In particular, the Judge noted the following averment made by Ms Jordan in her Affidavit :
    “The Plaintiff is quite correct when she says that the Defendant is dissatisfied with her management of its business and in particular the manner in which she has conducted herself in her dealings with staff, service providers, third party representatives and customers of the Defendant. Her conduct in that regard would, on its own, warrant the termination of her employment for cause.”

    It was on this basis that the Plaintiff objected to what she described as “a sham investigation with a preordained outcome”. The Plaintiff characterised the proposed disciplinary hearing as, in effect, “a sentencing hearing on foot of findings of misconduct to be made by Ms. Jordan”.

    Ms Justice Laffoy stated that, in relation to when a court should intervene in a disciplinary process at investigation stage, the following observations made by Clarke J. in Minnock v. Irish Casing Co. Ltd. and Stewart [2007] ELR 229 were instructive:
    “It seems to me, firstly, as a matter of law that the authorities are now beginning to settle upon a test as to the appropriate attitude to be taken or the test to be applied in cases such as this. It clearly is the case that in the ordinary way, the court will not intervene necessarily in the course of a disciplinary process unless a clear case has been made out that there is a serious risk that the process is sufficiently flawed and incapable of being cured, that it might cause irreparable harm to the plaintiff if the process is permitted to continue.”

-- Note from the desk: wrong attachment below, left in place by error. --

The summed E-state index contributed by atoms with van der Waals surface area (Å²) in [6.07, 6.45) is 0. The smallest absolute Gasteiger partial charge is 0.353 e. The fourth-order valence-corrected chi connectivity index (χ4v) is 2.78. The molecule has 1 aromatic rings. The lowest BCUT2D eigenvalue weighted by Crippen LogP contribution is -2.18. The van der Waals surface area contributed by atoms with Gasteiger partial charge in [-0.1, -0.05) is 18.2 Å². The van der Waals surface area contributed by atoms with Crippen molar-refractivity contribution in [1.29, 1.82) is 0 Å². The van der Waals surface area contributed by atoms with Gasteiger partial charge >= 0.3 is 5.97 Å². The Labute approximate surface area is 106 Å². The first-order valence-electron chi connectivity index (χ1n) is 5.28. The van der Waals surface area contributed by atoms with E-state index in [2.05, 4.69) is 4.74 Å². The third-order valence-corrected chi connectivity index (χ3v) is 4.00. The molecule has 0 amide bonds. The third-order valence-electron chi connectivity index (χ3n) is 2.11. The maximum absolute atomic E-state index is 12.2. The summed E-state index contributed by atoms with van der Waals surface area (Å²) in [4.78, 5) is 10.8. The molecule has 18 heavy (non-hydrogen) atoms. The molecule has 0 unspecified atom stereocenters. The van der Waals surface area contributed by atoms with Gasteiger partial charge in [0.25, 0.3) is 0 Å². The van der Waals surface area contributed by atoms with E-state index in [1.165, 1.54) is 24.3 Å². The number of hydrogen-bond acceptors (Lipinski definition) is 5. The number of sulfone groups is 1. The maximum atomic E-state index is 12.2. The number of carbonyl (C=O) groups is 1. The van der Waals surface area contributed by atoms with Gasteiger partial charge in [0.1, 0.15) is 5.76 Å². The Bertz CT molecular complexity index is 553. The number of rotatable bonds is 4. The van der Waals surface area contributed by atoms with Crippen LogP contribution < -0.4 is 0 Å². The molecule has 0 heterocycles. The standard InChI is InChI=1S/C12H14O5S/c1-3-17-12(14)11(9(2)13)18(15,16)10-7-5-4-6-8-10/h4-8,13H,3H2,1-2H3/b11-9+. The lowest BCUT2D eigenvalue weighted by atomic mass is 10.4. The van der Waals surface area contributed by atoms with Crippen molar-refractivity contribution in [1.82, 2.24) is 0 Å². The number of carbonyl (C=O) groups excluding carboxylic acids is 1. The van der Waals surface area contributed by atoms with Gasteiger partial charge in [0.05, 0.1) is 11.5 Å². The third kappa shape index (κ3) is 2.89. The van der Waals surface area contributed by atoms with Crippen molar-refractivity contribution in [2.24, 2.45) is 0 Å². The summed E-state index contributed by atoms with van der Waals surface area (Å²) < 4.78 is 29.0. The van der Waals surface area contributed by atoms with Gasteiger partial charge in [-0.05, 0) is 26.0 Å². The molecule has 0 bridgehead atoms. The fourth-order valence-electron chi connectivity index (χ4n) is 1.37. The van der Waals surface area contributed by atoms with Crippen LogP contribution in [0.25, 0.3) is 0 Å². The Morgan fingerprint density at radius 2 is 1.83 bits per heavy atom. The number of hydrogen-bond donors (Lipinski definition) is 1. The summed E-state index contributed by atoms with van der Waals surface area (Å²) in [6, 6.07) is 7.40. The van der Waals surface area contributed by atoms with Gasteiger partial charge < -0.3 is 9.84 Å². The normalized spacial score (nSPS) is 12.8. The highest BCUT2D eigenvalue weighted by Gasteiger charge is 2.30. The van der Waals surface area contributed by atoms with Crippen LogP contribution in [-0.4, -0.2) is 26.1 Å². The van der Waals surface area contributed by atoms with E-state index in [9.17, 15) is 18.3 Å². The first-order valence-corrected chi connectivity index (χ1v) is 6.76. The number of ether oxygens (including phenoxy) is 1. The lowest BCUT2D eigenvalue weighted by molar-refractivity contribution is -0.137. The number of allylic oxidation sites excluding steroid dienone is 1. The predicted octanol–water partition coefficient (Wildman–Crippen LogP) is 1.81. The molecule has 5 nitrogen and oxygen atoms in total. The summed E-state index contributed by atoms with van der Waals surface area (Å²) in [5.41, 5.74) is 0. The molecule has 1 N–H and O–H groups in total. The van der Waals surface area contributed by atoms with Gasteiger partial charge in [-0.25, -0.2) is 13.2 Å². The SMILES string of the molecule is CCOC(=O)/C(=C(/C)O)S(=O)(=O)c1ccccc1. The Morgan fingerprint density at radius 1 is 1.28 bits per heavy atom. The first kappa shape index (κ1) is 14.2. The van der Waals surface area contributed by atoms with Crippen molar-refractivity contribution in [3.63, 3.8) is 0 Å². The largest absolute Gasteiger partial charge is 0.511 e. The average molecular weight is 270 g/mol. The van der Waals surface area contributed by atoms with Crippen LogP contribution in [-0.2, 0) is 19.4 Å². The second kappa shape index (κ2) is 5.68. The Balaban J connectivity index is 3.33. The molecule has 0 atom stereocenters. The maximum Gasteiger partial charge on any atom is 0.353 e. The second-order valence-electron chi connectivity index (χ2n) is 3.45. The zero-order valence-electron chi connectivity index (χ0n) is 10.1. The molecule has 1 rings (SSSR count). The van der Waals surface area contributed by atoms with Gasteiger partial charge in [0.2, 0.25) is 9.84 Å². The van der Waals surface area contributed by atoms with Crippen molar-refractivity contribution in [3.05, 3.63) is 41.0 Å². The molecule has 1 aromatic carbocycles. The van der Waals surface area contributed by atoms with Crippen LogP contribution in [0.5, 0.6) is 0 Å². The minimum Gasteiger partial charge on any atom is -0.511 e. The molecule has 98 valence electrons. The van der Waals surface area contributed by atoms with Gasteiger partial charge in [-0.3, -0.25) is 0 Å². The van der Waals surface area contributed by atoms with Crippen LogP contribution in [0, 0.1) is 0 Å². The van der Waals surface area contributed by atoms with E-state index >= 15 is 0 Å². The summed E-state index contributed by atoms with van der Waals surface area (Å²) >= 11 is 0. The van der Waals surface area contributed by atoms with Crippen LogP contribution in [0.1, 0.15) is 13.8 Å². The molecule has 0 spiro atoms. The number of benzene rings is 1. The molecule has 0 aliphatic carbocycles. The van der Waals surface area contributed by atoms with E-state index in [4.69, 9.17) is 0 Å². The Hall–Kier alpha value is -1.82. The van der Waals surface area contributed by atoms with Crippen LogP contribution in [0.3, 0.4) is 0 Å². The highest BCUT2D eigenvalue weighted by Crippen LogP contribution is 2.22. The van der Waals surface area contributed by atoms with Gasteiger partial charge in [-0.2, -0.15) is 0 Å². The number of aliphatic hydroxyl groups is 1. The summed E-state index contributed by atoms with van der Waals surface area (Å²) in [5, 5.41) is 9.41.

The Judge noted, from the affidavit evidence of the investigator, Ms. Jordan, that, aside from the outstanding claims reserves and underwriting results for 2009/2010, Ms. Jordan had made the judgment that the conduct of the plaintiff warranted her dismissal, presumably, because she considered it constituted serious misconduct. In relation to what happened in the days leading up to the end of the defendant’s financial year 2009/2010 Ms. Jordan had made comments which certainly pointed to a pre-judgment on her part in relation to the conduct of the plaintiff and had sought to support that view by reference to the charts she had exhibited in her Affidavit. The Judge stated that if the averments contained in Ms. Jordan’s affidavits represented her understanding and that of the officers of the defendant as to what “establishing the facts” means, one must conclude that it went beyond a “pure investigation”. For that reason, the Judge was satisfied that this was a case in which it was appropriate for the Court to intervene at this juncture and restrain the defendant from carrying out the investigation in the manner proposed. Accordingly an Order was made restraining the defendant from continuing the investigation to be conducted by Ms. Jordan as notified to the plaintiff until the hearing of the action.